The Philosophy of Herbert Spencer; Being an Examination of the First Principles of His System

9781154137682: The Philosophy of Herbert Spencer; Being an Examination of the First Principles of His System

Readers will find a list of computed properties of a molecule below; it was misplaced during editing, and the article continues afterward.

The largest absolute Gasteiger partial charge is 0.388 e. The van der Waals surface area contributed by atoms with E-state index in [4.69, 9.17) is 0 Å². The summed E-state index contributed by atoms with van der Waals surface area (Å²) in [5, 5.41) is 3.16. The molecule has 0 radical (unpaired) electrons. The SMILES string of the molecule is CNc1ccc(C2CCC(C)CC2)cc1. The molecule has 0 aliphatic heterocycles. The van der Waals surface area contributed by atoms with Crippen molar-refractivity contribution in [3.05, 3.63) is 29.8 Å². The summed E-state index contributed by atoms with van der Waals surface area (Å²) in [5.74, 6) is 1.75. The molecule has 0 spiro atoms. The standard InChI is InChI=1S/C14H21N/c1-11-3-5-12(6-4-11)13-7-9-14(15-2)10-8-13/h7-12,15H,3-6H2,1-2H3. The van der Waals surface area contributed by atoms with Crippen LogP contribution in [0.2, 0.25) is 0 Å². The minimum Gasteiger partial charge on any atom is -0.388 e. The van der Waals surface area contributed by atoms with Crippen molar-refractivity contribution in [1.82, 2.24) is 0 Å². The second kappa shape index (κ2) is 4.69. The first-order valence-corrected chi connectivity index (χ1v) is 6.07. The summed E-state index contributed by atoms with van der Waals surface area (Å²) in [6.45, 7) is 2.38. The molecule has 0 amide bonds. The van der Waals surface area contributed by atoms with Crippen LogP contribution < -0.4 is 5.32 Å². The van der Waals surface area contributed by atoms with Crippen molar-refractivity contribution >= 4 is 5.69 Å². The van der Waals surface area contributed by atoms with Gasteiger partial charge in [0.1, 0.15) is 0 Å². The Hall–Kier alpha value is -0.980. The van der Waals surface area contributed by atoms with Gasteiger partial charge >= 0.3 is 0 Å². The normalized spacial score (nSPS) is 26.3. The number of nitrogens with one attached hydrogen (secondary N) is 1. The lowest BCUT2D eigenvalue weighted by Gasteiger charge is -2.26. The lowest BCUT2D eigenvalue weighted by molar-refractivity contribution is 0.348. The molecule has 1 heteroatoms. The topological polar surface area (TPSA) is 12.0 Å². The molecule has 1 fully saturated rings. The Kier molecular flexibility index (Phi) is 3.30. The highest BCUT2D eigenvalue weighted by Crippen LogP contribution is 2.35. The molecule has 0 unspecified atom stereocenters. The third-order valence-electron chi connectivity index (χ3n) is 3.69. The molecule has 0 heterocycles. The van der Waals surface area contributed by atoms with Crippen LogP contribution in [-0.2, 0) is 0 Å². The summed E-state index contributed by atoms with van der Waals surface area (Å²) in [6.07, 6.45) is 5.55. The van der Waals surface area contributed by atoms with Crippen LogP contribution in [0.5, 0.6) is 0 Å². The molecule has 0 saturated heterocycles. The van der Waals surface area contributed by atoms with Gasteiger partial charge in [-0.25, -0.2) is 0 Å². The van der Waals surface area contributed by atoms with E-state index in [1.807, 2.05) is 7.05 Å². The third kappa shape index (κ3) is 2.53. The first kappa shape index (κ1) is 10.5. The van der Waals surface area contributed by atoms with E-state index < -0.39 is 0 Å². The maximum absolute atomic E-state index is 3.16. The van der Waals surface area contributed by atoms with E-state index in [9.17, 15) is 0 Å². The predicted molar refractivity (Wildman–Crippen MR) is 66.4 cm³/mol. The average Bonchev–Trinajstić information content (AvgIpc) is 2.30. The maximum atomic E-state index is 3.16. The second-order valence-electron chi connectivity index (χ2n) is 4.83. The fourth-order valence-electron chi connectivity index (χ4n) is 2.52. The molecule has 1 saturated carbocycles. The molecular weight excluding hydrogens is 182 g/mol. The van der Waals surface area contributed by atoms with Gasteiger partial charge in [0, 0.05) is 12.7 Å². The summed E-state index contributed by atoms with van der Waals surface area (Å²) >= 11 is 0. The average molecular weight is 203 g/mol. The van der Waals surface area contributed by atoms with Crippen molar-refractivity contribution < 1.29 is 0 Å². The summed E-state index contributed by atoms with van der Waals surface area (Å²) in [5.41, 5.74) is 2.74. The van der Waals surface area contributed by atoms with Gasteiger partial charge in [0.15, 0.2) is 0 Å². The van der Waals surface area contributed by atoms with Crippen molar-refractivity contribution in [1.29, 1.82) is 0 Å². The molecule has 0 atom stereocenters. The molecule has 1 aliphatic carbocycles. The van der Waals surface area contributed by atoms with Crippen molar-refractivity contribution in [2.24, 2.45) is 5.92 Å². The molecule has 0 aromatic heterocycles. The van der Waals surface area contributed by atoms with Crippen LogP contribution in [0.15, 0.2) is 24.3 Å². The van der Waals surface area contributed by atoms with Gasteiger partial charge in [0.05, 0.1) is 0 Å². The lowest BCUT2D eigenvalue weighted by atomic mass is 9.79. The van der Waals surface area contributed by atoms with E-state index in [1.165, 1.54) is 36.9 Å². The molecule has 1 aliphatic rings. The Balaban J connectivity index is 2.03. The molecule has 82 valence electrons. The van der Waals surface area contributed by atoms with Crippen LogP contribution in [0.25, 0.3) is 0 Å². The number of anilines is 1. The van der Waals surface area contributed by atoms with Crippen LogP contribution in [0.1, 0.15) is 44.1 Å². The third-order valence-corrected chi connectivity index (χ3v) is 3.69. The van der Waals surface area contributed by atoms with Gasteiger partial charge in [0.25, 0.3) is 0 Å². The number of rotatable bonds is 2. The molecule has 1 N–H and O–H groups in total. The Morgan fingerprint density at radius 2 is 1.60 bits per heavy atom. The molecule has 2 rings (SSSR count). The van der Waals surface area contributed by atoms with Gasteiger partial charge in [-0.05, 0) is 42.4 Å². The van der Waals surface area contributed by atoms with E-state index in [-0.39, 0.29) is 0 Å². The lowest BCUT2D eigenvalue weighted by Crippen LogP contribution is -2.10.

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This historic book may have numerous typos and missing text. Purchasers can download a free scanned copy of the original book (without typos) from the publisher. Not indexed. Not illustrated. 1874. Excerpt: ... CHAPTER IV. PRINCIPLES OF PSYCHOLOGY. T 7E come now to the most difficult problem » which evolution has to solve. In the lower field of life we seem still to be dealing with matter and force in space relations, and the evolutionists' argument has a superficial plausibility. But when we rise to the mental plane we meet with a new set of objects, with sensations, with emotions, and with thoughts, in all of which we detect no space relations and no mechanical measures. An impassable gulf seems to separate the world of mind from the world of matter. If there be any mechanical connection it is an occult one, and the reality of the fact must be made plain before we can yield our assent. For, not to mention the difficulty of evolving thought and feeling from the clashing of inert atoms, before this doctrine can be proved, the validity of logical laws and the trustworthiness of all our mental processes must be established. Otherwise, the results reached by reasoning will be untrustworthy, and all science and evolution must disappear together. I expect to find, upon a psychological examination, that the metaphysical data of all reasoning transcend the teaching of experience. In that case the evolutionist can take his choice: either he can admit their validity, which will prove fatal to his system, or he can deny it, which will be intellectual suicide. In examining the testimony, let us bear in mind the points which must be proved: first, that the physical forces and sensation correlate; second, that thought is only transformed sensation; third, that the intuitions of reason, while valid for all space and time, are the product of experience; and, fourth, that the soul has no self-determining power. If any of these points cannot be made out, the theory breaks ...

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